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Standard practice for searching binary, one dimensional cellular automata rule space, relies on representing the candidate rule numbers by their corresponding binary sequence. Recently the use of ternary representation has been tried, which is based upon the traditional notion of schemata in genetic algorithms, though not with a focus on their effectiveness for the search. Here, we specifically go about such an evaluation, in the context of the classical benchmark task of density classification, in which the objective is to find a binary, one-dimensional rule that indicates the prevailing bit in a binary sequence, given to the rule as an initial configuration. The role of ternary representation is probed by comparing their introduction into two simple and traditional genetic algorithms of the literature, developed for the task. The experiments show that the ternary representation can lead to an increase in the number of high performance rules found for the task.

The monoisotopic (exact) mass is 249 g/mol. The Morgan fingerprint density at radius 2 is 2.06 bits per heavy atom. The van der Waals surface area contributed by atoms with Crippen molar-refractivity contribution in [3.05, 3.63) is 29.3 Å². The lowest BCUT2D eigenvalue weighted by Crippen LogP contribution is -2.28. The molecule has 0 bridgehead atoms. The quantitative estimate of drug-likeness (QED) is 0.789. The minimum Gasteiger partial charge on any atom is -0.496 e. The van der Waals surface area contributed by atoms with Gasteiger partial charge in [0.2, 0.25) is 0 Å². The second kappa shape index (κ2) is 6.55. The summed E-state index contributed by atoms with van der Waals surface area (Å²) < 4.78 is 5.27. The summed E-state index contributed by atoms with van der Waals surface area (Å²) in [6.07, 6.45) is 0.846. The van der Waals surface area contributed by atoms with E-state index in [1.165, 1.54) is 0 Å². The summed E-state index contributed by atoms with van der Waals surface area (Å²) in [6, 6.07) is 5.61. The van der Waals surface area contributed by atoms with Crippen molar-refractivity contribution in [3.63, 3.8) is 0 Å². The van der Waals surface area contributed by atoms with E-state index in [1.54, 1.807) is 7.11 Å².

Evolutionary Computation (CEC), 2011 IEEE Congress on
Date of Conference: 5-8 June 2011